Dr Fabiola Creed speaking at the 'Women, Reproduction and Mental Illness in the “Long” Twentieth Century’ Workshop.

Emotions, Experiences and Mental Health

Drawing largely on Mass Observation testimonies and oral histories, the final session opened with Tracey Loughran’s (University of Essex) unpacking of emotional histories of in/fertility and involuntary childlessness in Britain between the 1960s and the 2000s. Tracey set her discussion against a broader backdrop of new fertility treatments, changing attitudes towards childlessness, sexual liberation and increased reproductive agency. Taking a longitudinal approach, Tracey explored women’s attempts to narrate life histories and experiences of in/fertility, often in unsuspected places, when writing about unrelated topics. In particular, she engaged with the case study of one anonymous contributor to the Mass Observation Archive, who repeatedly spoke to the theme of infertility in her submissions to the study across her lifetime. Tracey’s paper highlighted methodological approaches and challenges in exploring how we can locate and interpret difficult stories, as well as the relationship between experience, representation, and expression.


In the final presentation of the workshop, Jill Kirby (University of Sussex) discussed the language and experiences of menopausal women from the 1970s to early 2000s in Britain. Noting that around the time of menopause, women were often described as ‘mad’, subject to mood swings, irrationality, anger, irritability and depression, Jill argued that many of the wide-ranging symptoms associated with this reproductive change were not recognised as hormonal. Drawing on women’s testimony in Mass Observation and Nova magazine, Jill examined the lived experience of mental ill health around menopause and the impact of this on day-to-day lives. Her paper also argued that despite the impact of feminism, women often confronted silence, limited support from family and the medical profession, and their own lack of knowledge and information about menopause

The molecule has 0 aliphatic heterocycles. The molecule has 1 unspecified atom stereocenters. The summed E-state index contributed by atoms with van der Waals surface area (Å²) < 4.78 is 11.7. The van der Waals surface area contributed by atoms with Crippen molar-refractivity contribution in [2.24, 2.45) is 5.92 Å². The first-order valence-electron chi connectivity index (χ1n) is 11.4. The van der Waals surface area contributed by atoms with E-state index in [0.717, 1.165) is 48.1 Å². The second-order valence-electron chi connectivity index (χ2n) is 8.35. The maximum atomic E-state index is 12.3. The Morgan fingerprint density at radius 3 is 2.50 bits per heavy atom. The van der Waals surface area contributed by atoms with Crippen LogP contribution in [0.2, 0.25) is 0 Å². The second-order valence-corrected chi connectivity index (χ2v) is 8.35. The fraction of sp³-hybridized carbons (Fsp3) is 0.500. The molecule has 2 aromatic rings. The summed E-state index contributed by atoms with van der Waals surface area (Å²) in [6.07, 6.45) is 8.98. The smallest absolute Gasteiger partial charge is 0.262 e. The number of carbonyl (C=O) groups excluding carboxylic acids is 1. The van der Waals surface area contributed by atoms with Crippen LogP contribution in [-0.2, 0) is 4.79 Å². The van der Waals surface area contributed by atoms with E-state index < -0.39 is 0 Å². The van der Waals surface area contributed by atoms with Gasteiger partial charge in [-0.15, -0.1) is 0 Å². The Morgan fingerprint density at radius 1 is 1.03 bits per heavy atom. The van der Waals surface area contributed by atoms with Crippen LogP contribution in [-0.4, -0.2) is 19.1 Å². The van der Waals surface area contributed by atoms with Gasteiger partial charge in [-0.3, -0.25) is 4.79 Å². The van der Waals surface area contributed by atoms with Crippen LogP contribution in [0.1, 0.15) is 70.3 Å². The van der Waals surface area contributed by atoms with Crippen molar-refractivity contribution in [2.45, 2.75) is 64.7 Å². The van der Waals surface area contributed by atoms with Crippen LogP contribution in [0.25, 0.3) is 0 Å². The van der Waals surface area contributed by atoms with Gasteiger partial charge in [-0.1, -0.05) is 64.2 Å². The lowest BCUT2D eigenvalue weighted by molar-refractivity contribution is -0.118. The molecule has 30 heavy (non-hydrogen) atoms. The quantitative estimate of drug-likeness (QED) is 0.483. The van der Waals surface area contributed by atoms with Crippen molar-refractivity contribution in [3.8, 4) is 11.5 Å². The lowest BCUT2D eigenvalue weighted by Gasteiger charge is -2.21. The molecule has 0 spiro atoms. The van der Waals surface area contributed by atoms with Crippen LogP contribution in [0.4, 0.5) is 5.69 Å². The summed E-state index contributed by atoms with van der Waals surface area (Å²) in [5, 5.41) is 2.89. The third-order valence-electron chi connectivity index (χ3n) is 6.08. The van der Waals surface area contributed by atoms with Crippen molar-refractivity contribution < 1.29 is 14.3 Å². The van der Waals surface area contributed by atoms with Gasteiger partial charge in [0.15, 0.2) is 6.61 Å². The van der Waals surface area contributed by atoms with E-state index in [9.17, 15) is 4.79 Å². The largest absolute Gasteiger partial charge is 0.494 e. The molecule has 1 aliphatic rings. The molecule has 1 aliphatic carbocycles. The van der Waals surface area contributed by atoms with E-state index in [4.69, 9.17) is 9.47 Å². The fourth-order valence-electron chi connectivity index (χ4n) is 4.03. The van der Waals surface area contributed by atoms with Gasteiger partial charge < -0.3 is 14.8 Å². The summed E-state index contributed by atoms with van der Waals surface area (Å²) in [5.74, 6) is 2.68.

'Premak: The No. 1 Treatment in the Menopause Now Has A No. 2' , (1975-1979), Credit: Wellcome Collection.

Collectively, the ‘Women, Reproduction and Mental Illness in the “Long” Twentieth Century’ workshop deepened our knowledge and understanding of the complex relationship between women’s mental illness and reproduction across the twentieth century. The presentations also stimulated much discussion about using sensitive and sometimes sensational material, emphasising the difficulties in deciding how much personal information about a historical subject should be disclosed, even when this material is accessible through other formats in the public sphere. The breadth of topics, geographical settings and methodological approaches covered by the workshop papers illustrate the novel and substantive contributions being made in the historiography of women’s mental and reproductive health while also pointing to exciting avenues yet to be explored in these histories.